Valentine’s Day – Reason to Celebrate?


بسم الله الرحمن الرحيم

Love in Islam

Reem Faruqi

وَمِنْ آيَاتِهِ أَنْ خَلَقَ لَكُم مِّنْ أَنفُسِكُمْ أَزْوَاجًا لِّتَسْكُنُوا إِلَيْهَا وَجَعَلَ بَيْنَكُم مَّوَدَّةً وَرَحْمَةً إِنَّ فِي ذَلِكَ لَآيَاتٍ لِّقَوْمٍ يَتَفَكَّرُونَ

“And of His signs is that He created for you from yourselves mates that you may find tranquility in them; and He placed between you affection and mercy. Indeed in that are signs for a people who give thought”
[Al-Qur’an – Surah Ar-Rum (The Romans): 21]

When you step into the supermarket at this time of year near Valentine’s Day, you can’t help but notice the aisles of “red.” You see the stuffed teddy bears with heart-shaped pillows, the heart boxes of chocolate, the candies and chocolates wrapped in red, and more.  We see everyone rushing around to purchase these items.

The celebration of Valentine’s Day on a mass scale, is no longer limited to the West. Unfortunately, Valentine’s Day is a very highly celebrated holiday in the Muslim countries also. What should be a Muslim’s stance on all this?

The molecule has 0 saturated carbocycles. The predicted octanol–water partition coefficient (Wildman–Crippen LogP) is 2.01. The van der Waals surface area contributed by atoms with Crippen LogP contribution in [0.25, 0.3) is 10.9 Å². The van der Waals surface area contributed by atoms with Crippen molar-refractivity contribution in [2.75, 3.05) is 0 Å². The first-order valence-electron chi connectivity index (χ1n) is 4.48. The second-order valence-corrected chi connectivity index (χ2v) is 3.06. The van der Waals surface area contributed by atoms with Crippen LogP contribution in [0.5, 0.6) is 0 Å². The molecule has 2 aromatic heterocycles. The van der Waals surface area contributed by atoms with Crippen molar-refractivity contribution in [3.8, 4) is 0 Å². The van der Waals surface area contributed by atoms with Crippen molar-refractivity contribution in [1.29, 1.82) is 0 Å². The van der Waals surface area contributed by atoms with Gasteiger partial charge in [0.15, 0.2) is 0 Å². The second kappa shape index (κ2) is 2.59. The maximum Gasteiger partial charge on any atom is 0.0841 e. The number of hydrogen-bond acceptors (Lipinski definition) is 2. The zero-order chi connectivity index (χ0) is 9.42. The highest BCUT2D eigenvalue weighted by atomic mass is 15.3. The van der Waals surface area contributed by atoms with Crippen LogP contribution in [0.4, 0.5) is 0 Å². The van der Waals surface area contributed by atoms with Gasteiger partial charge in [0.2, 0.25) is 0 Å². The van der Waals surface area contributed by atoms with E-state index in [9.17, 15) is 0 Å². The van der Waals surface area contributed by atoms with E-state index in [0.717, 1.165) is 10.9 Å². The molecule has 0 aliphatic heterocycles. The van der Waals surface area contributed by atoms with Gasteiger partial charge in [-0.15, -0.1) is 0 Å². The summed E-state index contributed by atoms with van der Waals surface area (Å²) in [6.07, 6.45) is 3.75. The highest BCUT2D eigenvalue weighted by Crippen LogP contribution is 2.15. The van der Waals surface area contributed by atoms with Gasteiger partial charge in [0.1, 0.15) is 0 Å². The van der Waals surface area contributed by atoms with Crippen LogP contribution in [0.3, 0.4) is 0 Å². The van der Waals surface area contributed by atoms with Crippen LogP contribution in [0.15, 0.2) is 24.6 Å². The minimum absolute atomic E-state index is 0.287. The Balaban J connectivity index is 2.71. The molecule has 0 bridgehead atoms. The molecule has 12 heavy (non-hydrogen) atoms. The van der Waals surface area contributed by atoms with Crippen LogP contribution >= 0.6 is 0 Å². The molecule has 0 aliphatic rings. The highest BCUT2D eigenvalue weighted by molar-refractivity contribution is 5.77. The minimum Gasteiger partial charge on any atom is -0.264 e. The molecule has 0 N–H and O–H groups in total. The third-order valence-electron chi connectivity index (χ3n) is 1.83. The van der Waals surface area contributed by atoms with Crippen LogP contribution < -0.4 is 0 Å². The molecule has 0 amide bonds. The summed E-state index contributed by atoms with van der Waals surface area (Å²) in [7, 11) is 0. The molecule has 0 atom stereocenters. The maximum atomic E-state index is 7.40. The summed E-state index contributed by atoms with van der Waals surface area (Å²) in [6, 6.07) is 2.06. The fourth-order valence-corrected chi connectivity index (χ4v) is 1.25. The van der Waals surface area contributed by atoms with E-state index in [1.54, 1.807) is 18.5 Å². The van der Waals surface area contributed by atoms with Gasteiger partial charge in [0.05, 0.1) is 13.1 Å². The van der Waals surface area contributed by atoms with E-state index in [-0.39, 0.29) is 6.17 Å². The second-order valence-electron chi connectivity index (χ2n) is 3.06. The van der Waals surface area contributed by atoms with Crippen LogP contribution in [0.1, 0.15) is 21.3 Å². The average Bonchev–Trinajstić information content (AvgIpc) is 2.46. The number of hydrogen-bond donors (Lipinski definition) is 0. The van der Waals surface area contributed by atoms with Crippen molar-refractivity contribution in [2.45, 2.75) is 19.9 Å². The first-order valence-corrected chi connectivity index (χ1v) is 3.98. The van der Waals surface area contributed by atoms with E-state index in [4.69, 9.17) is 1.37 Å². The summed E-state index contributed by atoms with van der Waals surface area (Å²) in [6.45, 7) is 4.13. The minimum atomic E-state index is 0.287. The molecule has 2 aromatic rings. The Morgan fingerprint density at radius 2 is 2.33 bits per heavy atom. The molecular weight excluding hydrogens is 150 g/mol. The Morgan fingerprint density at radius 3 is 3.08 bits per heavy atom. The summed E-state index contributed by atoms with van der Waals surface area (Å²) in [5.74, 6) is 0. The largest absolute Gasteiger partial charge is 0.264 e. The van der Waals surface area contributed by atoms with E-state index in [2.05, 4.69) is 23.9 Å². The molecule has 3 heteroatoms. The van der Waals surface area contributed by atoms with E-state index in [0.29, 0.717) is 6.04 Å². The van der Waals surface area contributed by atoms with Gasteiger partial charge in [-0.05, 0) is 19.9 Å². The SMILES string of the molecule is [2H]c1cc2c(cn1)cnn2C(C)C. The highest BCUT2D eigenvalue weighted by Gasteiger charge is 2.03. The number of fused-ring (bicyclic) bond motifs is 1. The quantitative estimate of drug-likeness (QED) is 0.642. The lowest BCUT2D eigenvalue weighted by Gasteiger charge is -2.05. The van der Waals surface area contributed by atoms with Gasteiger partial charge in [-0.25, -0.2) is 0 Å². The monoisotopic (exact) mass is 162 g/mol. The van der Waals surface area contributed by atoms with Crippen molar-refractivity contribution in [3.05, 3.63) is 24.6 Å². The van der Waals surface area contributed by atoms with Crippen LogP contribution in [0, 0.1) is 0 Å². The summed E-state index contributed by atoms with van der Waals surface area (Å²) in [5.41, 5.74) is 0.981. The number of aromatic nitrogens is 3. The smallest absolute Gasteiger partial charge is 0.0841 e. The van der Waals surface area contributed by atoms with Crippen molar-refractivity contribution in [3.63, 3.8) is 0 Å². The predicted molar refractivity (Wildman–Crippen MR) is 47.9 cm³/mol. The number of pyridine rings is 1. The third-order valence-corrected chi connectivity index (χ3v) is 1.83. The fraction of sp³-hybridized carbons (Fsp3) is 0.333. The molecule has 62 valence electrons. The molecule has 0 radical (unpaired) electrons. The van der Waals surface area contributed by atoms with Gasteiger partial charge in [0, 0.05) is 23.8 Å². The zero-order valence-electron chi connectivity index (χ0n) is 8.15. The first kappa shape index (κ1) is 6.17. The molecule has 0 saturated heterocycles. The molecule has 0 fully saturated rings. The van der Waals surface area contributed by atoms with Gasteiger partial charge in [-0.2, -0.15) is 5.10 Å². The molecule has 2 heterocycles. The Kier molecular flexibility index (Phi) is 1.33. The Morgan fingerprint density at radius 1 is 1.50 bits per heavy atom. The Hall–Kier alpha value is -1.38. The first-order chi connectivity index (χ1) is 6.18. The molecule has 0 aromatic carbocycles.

The Basics in Islam:

  • Marriage: The only halal (permissible) relationship in Islam, between a non-mehram  man and woman, is that of marriage. Allah (سبحانه و تعالى) has described this as:

هُنَّ لِبَاسٌ لَّكُمْ وَأَنتُمْ لِبَاسٌ لَّهُنَّ

“They are clothing for you and you are clothing for them.”
[Al-Qur’an – Surat Al-Baqarah (The Cow): 187]

This is a pure and acceptable relationship in sight of Allah (سبحانه و تعالى).

  • Engagement: If you are engaged, and awaiting your nikah, the good thing is that you are almost in a 100% halal Zone, yet not completely there. In this stage, be as patient as possible and remember you are not technically married till the nikah takes place.
  • Interest in Someone: In a situation where you like someone and if they like you back, rather than dilly dallying and talking to this person for months, or even years, you should simply go through the “Parent Filter.” The quicker you bring this person up to your parents, the quicker you know if your relationship is destined or doomed. Don’t forget to make Istikhara du’a [seek goodness from Allah (سبحانه و تعالى)] before any decision.